Film Review: Jojo Rabbit (5/5)

Ben Combe
16 December 2019

The Nazi aesthetic is, inherently, stupid. Plenty of ink has been spilled over the Nazi’s appropriations of fantastical, mythical and hyper-masculine imagery.

In new movie Jojo Rabbit, director Taika Waititi and his team defame history’s greatest monsters by inviting them out into the cold light of day. Liberal Judaism was invited to a special early screening of the movie.

The film tells the story of Jojo (Roman Griffin Davis), a 10-year-old boy in the Hitler Youth during the last days of the Second World War, who is so infatuated with the Nazi aesthetic that his imaginary best friend is literally Hitler (played without style by Waititi himself).

After being sent home following a devastating injury – caused by Jojo, but crucially inspired by the teachings of the Hitler Youth) – Jojo discovers that his mother (Scarlett Johansson) is hiding Elsa (played in a what could be a star-making turn by Thomasin McKenzie), a 17-year-old Jewish girl, in his house.

Jojo is confronted with his two greatest fears: the monstrous creature living in his walls, and the fact that the ideology that he worships might not be as wonderful as he had once thought.

The film lifts heavily from Wes Anderson’s Moonrise Kingdom, another story about a young boy and an older girl going up against an autocracy that may just be a bunch of kids play-acting. But whereas Anderson approaches everything with detachment, Waititi is hyper-connected to every one of his characters – save Hitler, who always finds himself on the sharp end of Waititi’s tongue.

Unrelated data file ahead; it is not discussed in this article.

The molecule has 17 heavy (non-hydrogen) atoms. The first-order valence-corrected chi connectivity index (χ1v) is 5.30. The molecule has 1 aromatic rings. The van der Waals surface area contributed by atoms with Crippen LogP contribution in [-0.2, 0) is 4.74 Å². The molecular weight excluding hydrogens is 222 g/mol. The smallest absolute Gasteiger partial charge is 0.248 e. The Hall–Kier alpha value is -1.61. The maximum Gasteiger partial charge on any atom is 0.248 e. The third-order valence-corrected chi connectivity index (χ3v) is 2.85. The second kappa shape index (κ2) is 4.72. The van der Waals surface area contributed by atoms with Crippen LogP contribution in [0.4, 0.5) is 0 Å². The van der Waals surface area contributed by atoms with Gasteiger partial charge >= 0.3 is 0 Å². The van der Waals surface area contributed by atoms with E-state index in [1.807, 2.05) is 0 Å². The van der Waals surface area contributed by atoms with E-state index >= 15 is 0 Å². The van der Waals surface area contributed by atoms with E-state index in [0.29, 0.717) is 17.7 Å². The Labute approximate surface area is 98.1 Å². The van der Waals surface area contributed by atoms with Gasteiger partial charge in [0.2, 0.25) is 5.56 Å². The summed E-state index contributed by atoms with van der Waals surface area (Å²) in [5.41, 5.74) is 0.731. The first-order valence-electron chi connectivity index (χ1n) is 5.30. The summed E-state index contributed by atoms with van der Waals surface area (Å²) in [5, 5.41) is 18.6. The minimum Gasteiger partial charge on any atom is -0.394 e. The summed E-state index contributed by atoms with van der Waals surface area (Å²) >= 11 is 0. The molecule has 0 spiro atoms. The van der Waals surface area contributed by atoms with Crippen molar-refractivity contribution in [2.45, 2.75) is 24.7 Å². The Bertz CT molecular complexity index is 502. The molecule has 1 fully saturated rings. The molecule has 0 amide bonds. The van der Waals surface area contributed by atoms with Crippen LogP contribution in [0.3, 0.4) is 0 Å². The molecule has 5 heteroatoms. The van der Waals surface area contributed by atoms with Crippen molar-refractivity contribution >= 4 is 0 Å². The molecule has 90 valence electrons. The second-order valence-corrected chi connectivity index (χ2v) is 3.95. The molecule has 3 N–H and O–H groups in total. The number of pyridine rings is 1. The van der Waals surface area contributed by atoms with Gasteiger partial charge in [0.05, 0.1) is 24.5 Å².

Waititi’s films can be counted on for absurdity (Thor Ragnarok, What We Do In The Shadows), but he has always had a deep connection with childhood, dating back to his Oscar-nominated short Two Cars, One Night, and these two ideas are brought together for this masterpiece.

Waititi, who is Jewish himself, is constantly making fun of Hitler and the higher-up Nazis like Stephen Merchant’s Gestapo officer Deertz. I said earlier that he is played without style, and that is because he is in no way a fun character. He never makes the joke; he always is the joke.

The rank and file of the German military, however, are treated with sympathy. The pinnacle of this is Sam Rockwell’s Klenzendorf, an overgrown child who believed all of the macho propaganda, but now as the Nazi Empire starts to collapse, is seeing it for the sham it really is. It’s a sensitive portrayal of a difficult character, and Rockwell pulls it off without a hitch.

It is tasteless? No. Like Blazing Saddles, Jojo Rabbit draws clear lines between who is an acceptable target for ridicule and who is not. Like all good satire, it punches up, and makes for a hilarious and deeply powerful piece of cinema.

I cried multiple times through laughter, and just as much through genuine sadness. For all that sadness and terror, I left Jojo Rabbit exactly how the film would have wanted me to: hating Nazis, and dancing to Bowie.

Rating – 5/5

[Jojo Rabbit is in British cinemas from Friday 3 January.]  

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